I really do have a character named Wendy Napkins and she really does get embroiled in Mystery. So far just four script pages of Mystery, but still. There’s Adventure, too: I’m not messing around here.
Don’t ask me when I wrote those four pages but I reread them yesterday and – truly surprising for me – I like them. I like her. There’s a reason she gets called this, it makes sense, but never mind that, she appears to be in the kind of detective story where you have to have an unbelievable name.
She isn’t really. I think I initially planned this as a pastiche and then came to like PC Wendy Naplinsky and her part-time hours working at a nursery too much. I’m not sure. I know that having read the four pages, I want to take her on into a full mystery and that it will tread a line between parody and seriousness so thin as to be invisible.
I want serious mystery but small scale. Who stole the crayons? Is that blood on little Nevada’s father? I’m already ramping it up. Let’s stick to The Case of the Missing Crisps. I think I can do it, I think it can sustain a series if I write the script well enough, but I’ve also been quite startlingly reminded of how collaborative drama has to be. And that’s making me wonder.
I’ve always known drama needs many people and I have usually always believed it to be a great thing. Writer, actors, director and producer working together at the top of their game and with the utmost of their effort, it’s fantastic.
I did once have a director whose sole vision, as much as I could tell, was to have the actors speak faster in order to bring the curtain down before his last bus.
But apart from him, whether it’s in anything of mine or just anything I know about, I have been agog at how it’s really the combination of these people that makes a drama fly.
And then there’s this. The reason I reread my old Wendy Napkins scene is that I watched an Aurora Teagarden Mystery on Netflix. I say Netflix: if you know your television at all well, then ten seconds in you knew it might be airing on Netflix but it was made for America’s cloying Hallmark Channel.
I’m not here to knock it. This is definitely not my kind of drama but it’s a long-running series of TV movies, it’s based on a longer-running series of novels. And it did make me want to see the resolution of the mystery.
What I keep thinking about, though, is the acting. There were some actors in it that I’ve seen before, some I rate, and others I hadn’t heard of but apparently all have great long track records.
It’s not that any of them were awful, it was that every single one of them – to my mind, to my taste – was bad in precisely the same way. And to precisely the same degree.
Every one of the large cast did wide-eyed acting. They’d have this giant pupil in a massive white eye reaction to everything. From “You mean he wasn’t the last person to see her alive?” to “You want milk with your coffee?”
To be fair, coffee should be black. And to be fairer, those are not real lines from the show. But they could have been: that was the standard of dialogue and that was the style of delivery.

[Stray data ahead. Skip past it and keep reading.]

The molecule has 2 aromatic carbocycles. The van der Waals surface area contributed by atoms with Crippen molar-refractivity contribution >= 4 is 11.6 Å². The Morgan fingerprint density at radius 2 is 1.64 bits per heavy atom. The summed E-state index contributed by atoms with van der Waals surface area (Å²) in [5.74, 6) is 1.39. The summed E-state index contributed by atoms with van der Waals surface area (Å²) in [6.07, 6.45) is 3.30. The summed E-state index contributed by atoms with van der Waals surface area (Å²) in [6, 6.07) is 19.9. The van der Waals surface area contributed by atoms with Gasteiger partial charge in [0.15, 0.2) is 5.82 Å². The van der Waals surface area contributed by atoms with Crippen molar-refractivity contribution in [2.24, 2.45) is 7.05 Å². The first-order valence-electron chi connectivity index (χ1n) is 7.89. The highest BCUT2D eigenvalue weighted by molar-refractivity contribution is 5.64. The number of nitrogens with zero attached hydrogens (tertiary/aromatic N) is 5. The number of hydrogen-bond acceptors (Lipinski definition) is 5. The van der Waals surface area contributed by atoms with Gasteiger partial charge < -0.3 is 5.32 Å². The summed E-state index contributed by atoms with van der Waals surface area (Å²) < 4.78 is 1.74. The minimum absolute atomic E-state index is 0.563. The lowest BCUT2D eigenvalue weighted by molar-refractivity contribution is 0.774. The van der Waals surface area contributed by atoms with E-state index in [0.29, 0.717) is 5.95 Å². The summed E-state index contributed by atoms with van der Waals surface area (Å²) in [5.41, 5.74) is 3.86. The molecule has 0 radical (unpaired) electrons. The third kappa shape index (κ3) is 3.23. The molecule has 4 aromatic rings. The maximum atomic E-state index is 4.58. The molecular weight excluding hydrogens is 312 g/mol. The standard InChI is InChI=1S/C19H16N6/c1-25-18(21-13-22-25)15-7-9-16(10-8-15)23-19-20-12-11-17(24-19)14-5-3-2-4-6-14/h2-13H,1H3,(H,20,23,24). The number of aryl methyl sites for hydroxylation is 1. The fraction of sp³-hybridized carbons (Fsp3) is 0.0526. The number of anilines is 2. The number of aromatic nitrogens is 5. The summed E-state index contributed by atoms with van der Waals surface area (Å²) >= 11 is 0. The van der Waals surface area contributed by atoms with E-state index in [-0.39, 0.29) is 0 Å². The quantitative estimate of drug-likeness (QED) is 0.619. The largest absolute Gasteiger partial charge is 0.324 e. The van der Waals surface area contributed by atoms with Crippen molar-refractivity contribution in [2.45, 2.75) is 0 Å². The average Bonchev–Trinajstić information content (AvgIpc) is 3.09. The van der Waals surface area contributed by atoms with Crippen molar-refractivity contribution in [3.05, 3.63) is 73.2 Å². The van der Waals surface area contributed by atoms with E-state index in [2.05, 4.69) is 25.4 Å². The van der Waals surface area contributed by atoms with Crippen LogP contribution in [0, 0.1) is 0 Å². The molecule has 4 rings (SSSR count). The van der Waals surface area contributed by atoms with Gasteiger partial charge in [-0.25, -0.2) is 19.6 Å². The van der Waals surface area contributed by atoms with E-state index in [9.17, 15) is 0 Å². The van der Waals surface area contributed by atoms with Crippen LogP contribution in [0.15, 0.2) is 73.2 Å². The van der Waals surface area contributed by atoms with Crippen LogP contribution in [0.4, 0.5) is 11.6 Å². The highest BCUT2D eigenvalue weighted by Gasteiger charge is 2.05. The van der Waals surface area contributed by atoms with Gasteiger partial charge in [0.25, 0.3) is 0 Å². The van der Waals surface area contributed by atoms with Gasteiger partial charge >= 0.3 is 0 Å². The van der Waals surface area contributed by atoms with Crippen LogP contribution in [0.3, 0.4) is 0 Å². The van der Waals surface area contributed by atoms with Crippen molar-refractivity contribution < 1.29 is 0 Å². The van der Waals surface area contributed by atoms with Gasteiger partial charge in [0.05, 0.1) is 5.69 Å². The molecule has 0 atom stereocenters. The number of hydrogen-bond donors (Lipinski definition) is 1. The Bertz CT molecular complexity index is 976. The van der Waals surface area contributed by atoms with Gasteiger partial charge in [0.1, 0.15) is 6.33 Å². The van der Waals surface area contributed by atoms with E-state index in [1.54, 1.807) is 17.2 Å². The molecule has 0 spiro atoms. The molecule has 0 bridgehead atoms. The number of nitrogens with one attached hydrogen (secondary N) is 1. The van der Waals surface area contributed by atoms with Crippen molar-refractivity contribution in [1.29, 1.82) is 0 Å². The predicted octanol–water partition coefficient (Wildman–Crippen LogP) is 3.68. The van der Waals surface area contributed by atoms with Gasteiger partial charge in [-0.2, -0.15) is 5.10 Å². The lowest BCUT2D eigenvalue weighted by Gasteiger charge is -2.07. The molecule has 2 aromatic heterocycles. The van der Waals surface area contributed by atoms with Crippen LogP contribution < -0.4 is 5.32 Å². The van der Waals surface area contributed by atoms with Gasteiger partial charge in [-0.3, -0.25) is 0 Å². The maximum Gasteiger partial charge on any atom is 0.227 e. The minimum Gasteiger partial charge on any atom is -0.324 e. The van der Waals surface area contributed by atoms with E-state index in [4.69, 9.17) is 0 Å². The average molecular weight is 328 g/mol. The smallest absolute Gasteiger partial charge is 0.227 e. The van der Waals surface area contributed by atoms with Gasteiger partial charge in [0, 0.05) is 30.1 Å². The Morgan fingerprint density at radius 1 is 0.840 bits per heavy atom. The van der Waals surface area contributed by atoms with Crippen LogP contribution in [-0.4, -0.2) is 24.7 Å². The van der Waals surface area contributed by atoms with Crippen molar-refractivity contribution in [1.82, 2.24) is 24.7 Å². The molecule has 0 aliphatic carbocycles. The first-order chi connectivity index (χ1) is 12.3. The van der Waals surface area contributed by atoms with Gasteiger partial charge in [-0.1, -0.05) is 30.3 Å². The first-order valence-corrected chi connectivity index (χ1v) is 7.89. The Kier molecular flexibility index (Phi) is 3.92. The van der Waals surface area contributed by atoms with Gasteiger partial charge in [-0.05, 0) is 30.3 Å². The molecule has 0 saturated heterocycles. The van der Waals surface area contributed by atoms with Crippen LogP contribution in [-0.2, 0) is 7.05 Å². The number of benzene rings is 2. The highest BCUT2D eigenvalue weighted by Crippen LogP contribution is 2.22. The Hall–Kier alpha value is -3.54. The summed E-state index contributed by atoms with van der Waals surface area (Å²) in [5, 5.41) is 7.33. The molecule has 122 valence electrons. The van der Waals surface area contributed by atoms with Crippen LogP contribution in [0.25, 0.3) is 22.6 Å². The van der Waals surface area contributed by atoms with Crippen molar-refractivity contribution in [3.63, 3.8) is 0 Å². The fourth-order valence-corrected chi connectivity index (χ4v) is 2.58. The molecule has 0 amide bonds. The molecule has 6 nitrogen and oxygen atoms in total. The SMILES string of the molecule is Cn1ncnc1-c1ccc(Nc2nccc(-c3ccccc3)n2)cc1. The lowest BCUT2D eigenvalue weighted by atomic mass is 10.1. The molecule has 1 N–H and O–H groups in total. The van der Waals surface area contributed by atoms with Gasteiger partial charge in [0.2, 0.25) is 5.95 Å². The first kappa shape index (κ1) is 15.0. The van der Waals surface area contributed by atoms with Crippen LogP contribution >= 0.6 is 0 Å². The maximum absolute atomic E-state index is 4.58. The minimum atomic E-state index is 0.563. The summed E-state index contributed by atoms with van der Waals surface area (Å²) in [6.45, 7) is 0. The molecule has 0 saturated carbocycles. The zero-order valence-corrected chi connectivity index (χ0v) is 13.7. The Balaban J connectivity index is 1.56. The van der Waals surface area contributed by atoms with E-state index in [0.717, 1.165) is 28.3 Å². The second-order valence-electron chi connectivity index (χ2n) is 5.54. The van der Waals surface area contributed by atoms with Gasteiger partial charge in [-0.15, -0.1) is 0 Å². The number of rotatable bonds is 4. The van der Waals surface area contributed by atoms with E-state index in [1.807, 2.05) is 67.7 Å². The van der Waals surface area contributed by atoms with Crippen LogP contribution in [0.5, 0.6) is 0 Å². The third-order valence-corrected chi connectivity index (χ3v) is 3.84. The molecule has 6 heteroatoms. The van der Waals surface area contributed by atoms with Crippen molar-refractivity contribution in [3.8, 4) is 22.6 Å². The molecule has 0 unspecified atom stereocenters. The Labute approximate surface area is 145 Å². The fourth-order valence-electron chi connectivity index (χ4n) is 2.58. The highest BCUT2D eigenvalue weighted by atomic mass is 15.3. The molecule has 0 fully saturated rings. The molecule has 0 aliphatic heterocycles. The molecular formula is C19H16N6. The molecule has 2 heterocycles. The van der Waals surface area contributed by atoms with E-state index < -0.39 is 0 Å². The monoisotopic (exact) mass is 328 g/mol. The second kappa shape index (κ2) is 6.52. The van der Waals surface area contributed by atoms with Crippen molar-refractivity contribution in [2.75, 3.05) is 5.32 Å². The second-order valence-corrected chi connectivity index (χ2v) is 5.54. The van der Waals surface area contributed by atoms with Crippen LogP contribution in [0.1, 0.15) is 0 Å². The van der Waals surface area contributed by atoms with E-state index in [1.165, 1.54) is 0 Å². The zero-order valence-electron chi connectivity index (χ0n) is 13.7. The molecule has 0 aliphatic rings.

It was funny. Perhaps most so when a character would go wide-eyed at themselves as they casually throw in helpful lines such as “well, I could ask my colleagues in the CIA which I haven’t mentioned I work for.” But then it was also fun watching an actor in this company visibly chewing over the impossible moral dilemma about milk or no milk.
It was funny but it’s about invisible lines again. This could have been pastiche but it was too serious. This could have been the cast and crew being a bit meta about the tropes of cloying cosy mysteries. But if the cast and crew were in on it, you got the sense that they didn’t think the audience was. They all acted as if they knew this wasn’t very good, but the tone of the show was that it was pandering to a very specific audience who they assumed would love it.
Tone. That’s the word. I heard once that ahead of every Doctor Who episode there is a tone meeting. All department heads from writing to, I don’t know, visual effects, meet to discuss the script and decide on its overall tone. To decide whether they were all going to make this one be the silly episode or the scary one and to what degree.
Tone is that important and it must be so with the Aurora Teagarden TV movies because their tone is unwaveringly precise from the barely noticeable teaser to the aw-shucks epilogue.
I may not want that Teagarden tone for my Wendy Napkins, but I do know I want a tone and I think I know what it must be.
What I don’t know is how in the world to write that tone into the script such that every actor performs precisely the way I want. I’m not at all sure I would want to make actors perform precisely as I saw my characters.
But if I don’t get that into the script, still it seems that someone can impose it enough to seem less Teagarden and more Stepford.
Bugger, though. I only made up that title “The Case of the Missing Crisps” for you and now I’ve got to write the script. Got to.